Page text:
Machine Learning’s Limits
By Ed Sperling, Semiconductor Engineering
Experts at the Table, part 1: Why machine learning works in some cases and not in others.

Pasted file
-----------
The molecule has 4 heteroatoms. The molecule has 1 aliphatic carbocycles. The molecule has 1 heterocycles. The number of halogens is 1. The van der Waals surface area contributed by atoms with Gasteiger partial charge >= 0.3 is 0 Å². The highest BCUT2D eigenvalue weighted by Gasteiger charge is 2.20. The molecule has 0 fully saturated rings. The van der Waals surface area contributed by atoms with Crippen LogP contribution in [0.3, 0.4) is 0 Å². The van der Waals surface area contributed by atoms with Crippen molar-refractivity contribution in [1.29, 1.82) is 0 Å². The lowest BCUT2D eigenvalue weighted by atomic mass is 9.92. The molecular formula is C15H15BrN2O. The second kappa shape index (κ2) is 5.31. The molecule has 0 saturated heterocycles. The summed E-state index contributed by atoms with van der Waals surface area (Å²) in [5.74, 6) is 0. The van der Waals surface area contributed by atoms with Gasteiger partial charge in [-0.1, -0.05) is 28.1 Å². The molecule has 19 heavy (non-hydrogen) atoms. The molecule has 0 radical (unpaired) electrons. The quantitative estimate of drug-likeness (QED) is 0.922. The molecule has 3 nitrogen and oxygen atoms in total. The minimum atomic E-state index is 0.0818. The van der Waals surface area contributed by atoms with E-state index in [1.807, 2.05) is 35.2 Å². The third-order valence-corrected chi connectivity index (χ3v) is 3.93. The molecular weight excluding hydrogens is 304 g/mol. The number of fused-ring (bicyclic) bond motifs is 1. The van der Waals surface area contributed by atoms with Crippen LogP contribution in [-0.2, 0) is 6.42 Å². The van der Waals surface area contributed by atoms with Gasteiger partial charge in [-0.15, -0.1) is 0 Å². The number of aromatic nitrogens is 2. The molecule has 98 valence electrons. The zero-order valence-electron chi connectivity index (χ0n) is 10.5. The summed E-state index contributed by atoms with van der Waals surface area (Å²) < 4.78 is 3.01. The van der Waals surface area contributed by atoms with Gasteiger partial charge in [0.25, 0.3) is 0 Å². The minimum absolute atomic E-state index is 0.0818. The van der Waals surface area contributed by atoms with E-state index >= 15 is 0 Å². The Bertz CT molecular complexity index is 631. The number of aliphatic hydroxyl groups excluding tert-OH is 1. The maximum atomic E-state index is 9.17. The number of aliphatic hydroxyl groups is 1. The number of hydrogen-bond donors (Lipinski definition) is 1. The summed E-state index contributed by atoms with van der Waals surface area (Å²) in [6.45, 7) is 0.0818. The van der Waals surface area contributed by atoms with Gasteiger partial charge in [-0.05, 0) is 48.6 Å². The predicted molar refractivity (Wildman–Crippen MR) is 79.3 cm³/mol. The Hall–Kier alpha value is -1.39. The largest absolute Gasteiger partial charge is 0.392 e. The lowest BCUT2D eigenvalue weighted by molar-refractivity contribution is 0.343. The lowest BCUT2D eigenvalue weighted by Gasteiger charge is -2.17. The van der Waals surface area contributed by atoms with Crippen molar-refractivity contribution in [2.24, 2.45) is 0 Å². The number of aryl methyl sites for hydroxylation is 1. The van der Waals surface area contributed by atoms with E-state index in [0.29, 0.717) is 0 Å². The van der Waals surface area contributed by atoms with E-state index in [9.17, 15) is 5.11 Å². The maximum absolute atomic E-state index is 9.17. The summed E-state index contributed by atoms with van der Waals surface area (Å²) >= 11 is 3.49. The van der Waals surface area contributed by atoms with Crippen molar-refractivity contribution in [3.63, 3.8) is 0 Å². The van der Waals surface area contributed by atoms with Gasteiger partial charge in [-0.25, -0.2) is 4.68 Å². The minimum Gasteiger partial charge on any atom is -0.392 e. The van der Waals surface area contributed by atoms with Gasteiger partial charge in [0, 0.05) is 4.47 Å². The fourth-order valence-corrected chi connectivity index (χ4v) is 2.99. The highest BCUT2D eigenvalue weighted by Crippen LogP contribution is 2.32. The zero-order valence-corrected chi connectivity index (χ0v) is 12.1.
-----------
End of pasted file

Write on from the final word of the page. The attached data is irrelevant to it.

Brinkmann: I agree. It’s a powerful tool in the engineering toolbox of any company that does scientific or technical work. The best applications of this are when you control the space you’re using it in, and when a human is still in the loop to tell the difference between when it behaves reasonably and when it does not. So whenever you optimize your business processes or your test vectors, or something you don’t understand the nature of, it may be a good use of machine learning. But when people have certain expectations, and it hits data it may not have seen before, it starts to fail. That’s where the trouble starts. People believe that machine learning is a universal solution. That’s not the case. We need to make sure people understand the limits of these technologies, while also removing the fear that this technology will take over their jobs. That’s not going to happen for a long time. If you want to use machine learning in applications that are related to safety, like automotive, one key component that’s missing is these systems do not explain themselves. There is no reasoning that you can derive from a network that has been trained about why it does what it does, or when does it fail. There is lots of research going on right now in this area to make these systems more robust and to find a way to verify them. But it has to come with a good understanding of the statistical nature of what you’re dealing with. Applying machine learning is not easy. You need a lot more than a deep learning algorithm. There are other ideas around vision learning and new technologies that make it easier to explain how these things work. This is one of the biggest differences with classical engineering, where you always had an engineer in the loop to explain why something works.